When the young Texas Ranger, John Reid, is the sole survivor of an ambush arranged by the militaristic outlaw leader, Butch Cavendich, he is rescued by an old childhood Comanche friend, Tonto. When he recovers from his wounds, he dedicates his life to fighting the evil that Cavendich represents. To this end, John Reid becomes the great masked western hero, The Lone Ranger. With the help of Tonto, the pair go to rescue the President Grant when Cavendich takes him hostage. Written by
Kenneth Chisholm <firstname.lastname@example.org>
Early in the movie, John Reid presents Amy Striker a copy of the book, A Century of Dishonor by Helen Hunt Jackson written in 1881. Grant was president from 1869 to 1877. Custer died in 1876 at the Little Big Horn. Therefore, there is an anachronism in the movie, which occurs pre-1876 for the book to be present in the movie. See more »
I thought Klinton Splsbury was a good Lone Ranger and Michael Horse was a good Tonto.
The magic of this film, for me, is the first half, when we see how John Reid becomes the Lone Ranger.Also, a great scene where he finds a wild white horse, breaks him, and names him Silver. But a later scene just blew my mind away.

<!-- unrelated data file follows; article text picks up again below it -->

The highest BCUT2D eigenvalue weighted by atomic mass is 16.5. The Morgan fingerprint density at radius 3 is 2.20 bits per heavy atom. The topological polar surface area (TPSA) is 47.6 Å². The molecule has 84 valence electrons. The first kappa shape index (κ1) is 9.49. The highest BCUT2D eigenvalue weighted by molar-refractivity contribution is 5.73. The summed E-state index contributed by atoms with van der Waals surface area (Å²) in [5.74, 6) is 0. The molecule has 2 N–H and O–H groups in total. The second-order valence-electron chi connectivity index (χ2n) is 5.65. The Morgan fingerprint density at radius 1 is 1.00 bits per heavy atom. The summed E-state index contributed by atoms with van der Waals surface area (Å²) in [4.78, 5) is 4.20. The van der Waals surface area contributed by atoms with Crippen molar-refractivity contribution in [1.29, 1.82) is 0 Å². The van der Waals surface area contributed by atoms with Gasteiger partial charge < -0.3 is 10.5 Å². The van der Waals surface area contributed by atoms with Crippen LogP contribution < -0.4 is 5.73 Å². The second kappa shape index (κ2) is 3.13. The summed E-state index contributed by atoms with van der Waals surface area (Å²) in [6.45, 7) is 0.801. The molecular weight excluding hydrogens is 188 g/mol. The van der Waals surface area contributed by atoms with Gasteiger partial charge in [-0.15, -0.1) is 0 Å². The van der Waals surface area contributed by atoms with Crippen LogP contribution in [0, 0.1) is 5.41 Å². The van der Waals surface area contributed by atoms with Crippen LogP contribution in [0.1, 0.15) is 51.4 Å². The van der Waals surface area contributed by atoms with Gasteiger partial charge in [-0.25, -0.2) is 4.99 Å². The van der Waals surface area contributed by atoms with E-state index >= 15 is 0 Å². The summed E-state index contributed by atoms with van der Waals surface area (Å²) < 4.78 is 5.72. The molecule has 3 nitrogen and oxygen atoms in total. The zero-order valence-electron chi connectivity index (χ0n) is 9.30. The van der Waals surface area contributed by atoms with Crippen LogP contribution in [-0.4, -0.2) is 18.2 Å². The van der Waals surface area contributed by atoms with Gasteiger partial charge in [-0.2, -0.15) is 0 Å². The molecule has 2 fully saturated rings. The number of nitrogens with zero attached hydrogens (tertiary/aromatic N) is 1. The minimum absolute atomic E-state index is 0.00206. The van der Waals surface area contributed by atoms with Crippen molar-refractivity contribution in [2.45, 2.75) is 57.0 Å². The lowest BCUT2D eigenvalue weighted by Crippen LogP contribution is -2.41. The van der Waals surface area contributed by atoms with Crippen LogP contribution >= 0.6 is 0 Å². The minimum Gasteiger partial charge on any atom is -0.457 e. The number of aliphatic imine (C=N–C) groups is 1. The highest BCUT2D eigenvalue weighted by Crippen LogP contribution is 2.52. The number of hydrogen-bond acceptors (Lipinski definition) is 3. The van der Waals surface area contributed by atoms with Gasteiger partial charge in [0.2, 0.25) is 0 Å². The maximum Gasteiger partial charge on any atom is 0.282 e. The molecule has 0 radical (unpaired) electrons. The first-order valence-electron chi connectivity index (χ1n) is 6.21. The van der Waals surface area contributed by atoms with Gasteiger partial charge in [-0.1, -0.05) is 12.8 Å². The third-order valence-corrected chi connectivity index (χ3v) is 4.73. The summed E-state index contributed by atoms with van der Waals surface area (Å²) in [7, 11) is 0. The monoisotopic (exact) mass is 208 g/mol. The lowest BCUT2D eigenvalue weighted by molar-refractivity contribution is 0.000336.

In that scene,after Reid and Tonto bury his brother and the other ambushed Texas Rangers, he decides to wear a mask so the bad guys won't recognize him. He tells Tonto the mask will be a symbol of justice. At this point, we have not yet seen his alter ego.
That changes when we see him from the back kneeling at his brother's grave and vowing to avenge his death. Then he puts his hat on, turns around, and as we see him in his mask for the first time, blaring trumpets sound out the start of the William Tell Overture. Being a Lone Ranger fan, this literally sent shivers down my spine.
The scene continues as they both ride away to more of the overture, and, of course, we hear "Hi yo, Silver, away."
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